The tester 184 transmits the header preferably in the data signal output to the die 105 illustratively described below with reference to one of the terminal 165 and 166. The header will include a binary coded message having the identification of the core clocking signal pulse from a reference trigger signal, an identification of a target condition for terminating the identification of a next pulse, an identification of the leading edge and/or the trailing edge that the transformation applies to, an identification of the amount of change to the leading edge, if any, and to the trailing edge, if any, and whether the amount of change is an increase in frequency or a decrease in frequency. The selection of a protocol to define the format and content of the header is well understood by those skilled in the art.
In another embodiment, the header may be attached to the clocking signal output to the die illustratively at the terminal 113. It is within the specific contemplation of the present invention that the header information may be transmitted to the die 105 with another signal or alone, and by a different port than is described herein, as is well known to those skilled in the art. It is within the specific contemplation of the present invention that there is a trigger reference signal and the header information in conjunction with the trigger includes the information to identify a specific pulse of the PLL circuit 115 output signal, and that there is no trigger reference signal and the header information alone includes the information to identify a specific pulse (or sequence of pulses) of the PLL circuit 115 output signal.
The tester 184 additionally transmits to the die 105 a reference trigger signal disclosed in the preceding paragraph. In an embodiment, the reference trigger signal is illustratively transmitted at a coupled terminal (or port) 179. The terminal 179 is coupled to the clock-identification circuit 131 through a signal path 180. It is within the specific contemplation of the present invention that the trigger reference signal may be transmitted to the die 105 with another signal or by a different port than is described herein as is well known to those skilled in the art.
The clock-identification circuit 131 eliminates the need to derive and to transmit both an identity of the clock pulse to shrink or otherwise manipulate a pulse from the tester-workstation 184-187 combination in a header block and a trigger, each time a pulse to be manipulated by the clock-manipulation circuit 120 after the initial header transmission. The clock-identification circuit 131 algorithmically selects the pulse(s) for each test. In the preferred embodiment, the clock-identification circuit 131 auto-increments by a value of 1 the initial pulse as will be described with reference to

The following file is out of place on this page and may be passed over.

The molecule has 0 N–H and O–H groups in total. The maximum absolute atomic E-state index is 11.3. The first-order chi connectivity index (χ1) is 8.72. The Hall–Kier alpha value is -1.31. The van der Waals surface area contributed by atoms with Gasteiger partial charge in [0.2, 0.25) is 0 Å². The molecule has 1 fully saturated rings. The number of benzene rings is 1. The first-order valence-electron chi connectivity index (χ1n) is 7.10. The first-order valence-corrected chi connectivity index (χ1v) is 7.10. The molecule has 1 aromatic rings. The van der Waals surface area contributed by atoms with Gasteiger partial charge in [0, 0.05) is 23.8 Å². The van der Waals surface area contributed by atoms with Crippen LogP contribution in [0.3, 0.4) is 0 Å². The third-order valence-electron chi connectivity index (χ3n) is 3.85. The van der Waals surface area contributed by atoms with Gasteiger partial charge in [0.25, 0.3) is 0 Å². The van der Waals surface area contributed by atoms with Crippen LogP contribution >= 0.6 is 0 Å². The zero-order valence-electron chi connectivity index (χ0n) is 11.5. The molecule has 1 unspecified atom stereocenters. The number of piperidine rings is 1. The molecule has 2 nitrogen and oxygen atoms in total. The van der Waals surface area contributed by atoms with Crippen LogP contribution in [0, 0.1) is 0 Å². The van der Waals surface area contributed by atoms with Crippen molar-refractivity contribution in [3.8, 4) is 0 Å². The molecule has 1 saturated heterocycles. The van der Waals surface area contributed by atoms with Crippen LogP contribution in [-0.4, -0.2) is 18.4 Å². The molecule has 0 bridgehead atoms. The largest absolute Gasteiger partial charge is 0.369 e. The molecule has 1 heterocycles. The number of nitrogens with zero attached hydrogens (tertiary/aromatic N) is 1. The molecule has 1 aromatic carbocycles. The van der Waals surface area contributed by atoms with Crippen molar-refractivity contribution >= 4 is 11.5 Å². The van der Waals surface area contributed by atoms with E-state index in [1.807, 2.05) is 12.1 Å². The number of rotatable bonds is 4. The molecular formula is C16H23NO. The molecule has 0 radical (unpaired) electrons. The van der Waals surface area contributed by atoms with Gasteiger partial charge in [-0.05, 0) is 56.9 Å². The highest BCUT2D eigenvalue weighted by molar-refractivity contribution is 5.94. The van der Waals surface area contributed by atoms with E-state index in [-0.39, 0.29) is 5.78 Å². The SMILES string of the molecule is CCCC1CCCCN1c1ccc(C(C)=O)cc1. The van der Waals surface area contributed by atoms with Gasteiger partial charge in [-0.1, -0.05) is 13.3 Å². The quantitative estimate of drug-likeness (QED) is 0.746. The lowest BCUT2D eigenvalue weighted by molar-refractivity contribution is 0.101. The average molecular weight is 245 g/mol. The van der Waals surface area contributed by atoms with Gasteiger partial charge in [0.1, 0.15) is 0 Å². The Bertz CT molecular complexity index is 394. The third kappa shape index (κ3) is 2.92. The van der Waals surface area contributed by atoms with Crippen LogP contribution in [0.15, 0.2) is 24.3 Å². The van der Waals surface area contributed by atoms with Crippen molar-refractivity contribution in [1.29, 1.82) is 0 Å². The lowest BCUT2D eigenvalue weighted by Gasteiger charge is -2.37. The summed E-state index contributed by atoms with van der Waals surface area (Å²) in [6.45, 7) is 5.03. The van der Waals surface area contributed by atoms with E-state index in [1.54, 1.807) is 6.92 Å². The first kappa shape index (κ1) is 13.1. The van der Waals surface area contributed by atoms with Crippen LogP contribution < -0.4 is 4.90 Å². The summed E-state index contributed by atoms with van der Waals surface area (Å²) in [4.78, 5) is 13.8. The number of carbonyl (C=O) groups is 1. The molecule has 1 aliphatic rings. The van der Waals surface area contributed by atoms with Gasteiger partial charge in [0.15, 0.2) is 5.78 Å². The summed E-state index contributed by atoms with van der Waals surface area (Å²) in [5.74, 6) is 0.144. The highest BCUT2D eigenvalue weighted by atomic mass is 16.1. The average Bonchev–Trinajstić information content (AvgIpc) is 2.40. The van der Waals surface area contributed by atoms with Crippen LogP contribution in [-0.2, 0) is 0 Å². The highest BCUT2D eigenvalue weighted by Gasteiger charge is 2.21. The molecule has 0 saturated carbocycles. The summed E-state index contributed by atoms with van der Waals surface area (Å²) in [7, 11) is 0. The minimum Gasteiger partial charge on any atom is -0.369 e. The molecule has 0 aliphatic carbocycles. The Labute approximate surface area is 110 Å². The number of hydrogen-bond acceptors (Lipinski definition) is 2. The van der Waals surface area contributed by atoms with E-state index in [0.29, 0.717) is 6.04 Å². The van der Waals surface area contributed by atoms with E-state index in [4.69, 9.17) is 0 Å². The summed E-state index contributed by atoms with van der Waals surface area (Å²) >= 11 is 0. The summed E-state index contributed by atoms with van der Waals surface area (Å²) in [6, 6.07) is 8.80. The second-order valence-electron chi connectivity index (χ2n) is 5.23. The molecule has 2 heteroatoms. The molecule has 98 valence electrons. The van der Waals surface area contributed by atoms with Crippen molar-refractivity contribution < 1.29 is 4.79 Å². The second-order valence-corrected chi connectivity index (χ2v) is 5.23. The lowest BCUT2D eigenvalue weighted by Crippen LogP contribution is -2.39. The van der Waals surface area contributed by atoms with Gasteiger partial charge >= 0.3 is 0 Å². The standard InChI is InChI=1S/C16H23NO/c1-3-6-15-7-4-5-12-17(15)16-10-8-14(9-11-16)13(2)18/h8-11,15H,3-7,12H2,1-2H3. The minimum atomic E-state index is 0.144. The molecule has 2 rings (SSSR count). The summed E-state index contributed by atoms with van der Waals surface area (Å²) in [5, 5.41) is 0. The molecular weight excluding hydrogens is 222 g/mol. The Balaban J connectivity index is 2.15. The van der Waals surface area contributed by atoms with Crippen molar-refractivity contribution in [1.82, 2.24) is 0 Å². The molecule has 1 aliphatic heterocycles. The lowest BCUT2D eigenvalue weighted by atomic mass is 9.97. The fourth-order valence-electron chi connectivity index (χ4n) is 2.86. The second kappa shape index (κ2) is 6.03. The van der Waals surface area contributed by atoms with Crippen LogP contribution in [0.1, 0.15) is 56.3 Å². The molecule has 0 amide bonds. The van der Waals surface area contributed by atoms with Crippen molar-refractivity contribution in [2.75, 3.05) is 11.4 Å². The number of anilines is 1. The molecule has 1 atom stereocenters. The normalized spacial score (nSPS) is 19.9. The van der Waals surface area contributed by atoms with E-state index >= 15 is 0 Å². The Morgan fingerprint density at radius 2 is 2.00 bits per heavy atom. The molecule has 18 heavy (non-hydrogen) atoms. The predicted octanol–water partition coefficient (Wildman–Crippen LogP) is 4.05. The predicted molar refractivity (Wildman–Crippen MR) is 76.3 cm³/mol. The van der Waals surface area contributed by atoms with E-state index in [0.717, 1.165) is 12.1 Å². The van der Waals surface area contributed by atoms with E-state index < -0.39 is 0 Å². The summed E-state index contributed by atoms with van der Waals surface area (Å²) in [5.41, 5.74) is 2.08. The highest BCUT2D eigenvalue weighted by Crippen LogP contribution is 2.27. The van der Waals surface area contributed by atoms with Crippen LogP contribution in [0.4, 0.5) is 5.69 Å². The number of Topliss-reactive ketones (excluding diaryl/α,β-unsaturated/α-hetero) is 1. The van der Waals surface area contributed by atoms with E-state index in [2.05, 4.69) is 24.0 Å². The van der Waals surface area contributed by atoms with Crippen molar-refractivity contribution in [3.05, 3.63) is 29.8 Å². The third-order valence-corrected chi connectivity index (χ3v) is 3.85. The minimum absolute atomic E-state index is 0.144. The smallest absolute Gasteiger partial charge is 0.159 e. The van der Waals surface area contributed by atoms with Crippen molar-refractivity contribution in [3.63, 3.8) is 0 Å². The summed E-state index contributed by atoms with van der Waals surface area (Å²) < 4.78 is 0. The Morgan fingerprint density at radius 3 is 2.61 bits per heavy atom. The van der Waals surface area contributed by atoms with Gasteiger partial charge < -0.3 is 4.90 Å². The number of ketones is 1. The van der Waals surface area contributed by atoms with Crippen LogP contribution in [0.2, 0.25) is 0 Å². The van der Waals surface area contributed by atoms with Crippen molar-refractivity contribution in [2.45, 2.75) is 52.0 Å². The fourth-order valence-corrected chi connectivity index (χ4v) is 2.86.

The circuit-under-test 110 in operation is conventionally coupled to a DFT circuit that includes an at least one scan chain 125, each scan chain having coupled individual scan latches 126 i or other memory elements that are each coupled (not shown) to a separate portion of the circuit-under-test 110, as is well known to those skilled in the art. Each scan latch 126 i is to save a signal state of a coupled portion of the circuit-under-test 110 in response to a latch command. The scan latches 126 i unload through a circuit 127 to a terminal (port) 158, wherein the data comprising the unload in operation is transmitted to the tester 184. The die(s) may also include a signature generator (not shown) to transform the unloaded scan latch 126 i states to a signature, the signature generator coupled to port 158, rather than the unload circuit 127.
The circuit-under-test 110 is coupled illustratively to two data input terminals (or ports) 165 and 166, to couple to the tester 184. The tester 184 is to provide to the terminals 165 and 166 two input test data sequence of pulses that are transmitted respectively along the paths 167 and 168 to the circuit-under-test 110 as input data signals to the circuit-under-test 110. The circuit-under-test 110 is further illustratively coupled to two data output terminals (or ports) 175 and 176, to couple to the tester 184 to provide two output pulse signals to the tester 184 that are transmitted respectively along the paths 177 and 178.